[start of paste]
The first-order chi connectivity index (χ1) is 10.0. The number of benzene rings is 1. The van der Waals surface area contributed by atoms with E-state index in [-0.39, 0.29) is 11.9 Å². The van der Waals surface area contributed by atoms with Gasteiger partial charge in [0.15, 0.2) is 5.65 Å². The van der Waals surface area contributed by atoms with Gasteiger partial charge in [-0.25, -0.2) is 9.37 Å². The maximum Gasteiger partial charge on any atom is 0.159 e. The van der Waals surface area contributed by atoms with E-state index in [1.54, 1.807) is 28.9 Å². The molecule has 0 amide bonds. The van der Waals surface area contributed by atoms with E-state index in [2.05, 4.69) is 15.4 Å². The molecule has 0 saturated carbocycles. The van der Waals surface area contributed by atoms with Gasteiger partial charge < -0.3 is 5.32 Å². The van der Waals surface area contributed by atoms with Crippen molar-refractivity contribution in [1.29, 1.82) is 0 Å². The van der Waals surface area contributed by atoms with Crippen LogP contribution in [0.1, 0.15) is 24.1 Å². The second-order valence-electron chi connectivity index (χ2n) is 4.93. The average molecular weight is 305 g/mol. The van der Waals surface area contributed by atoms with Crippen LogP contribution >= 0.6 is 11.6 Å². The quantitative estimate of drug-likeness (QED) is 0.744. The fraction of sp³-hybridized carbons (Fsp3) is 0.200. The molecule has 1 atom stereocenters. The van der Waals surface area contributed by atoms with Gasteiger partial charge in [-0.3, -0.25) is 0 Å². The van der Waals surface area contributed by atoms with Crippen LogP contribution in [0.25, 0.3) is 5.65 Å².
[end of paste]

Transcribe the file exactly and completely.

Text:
The first-order chi connectivity index (χ1) is 10.0. The number of benzene rings is 1. The van der Waals surface area contributed by atoms with E-state index in [-0.39, 0.29) is 11.9 Å². The van der Waals surface area contributed by atoms with Gasteiger partial charge in [0.15, 0.2) is 5.65 Å². The van der Waals surface area contributed by atoms with Gasteiger partial charge in [-0.25, -0.2) is 9.37 Å². The maximum Gasteiger partial charge on any atom is 0.159 e. The van der Waals surface area contributed by atoms with E-state index in [1.54, 1.807) is 28.9 Å². The molecule has 0 amide bonds. The van der Waals surface area contributed by atoms with E-state index in [2.05, 4.69) is 15.4 Å². The molecule has 0 saturated carbocycles. The van der Waals surface area contributed by atoms with Gasteiger partial charge < -0.3 is 5.32 Å². The van der Waals surface area contributed by atoms with Crippen molar-refractivity contribution in [1.29, 1.82) is 0 Å². The van der Waals surface area contributed by atoms with Crippen LogP contribution in [0.1, 0.15) is 24.1 Å². The second-order valence-electron chi connectivity index (χ2n) is 4.93. The average molecular weight is 305 g/mol. The van der Waals surface area contributed by atoms with Crippen LogP contribution >= 0.6 is 11.6 Å². The quantitative estimate of drug-likeness (QED) is 0.744. The fraction of sp³-hybridized carbons (Fsp3) is 0.200. The molecule has 1 atom stereocenters. The van der Waals surface area contributed by atoms with Gasteiger partial charge in [-0.3, -0.25) is 0 Å². The van der Waals surface area contributed by atoms with Crippen LogP contribution in [0.25, 0.3) is 5.65 Å².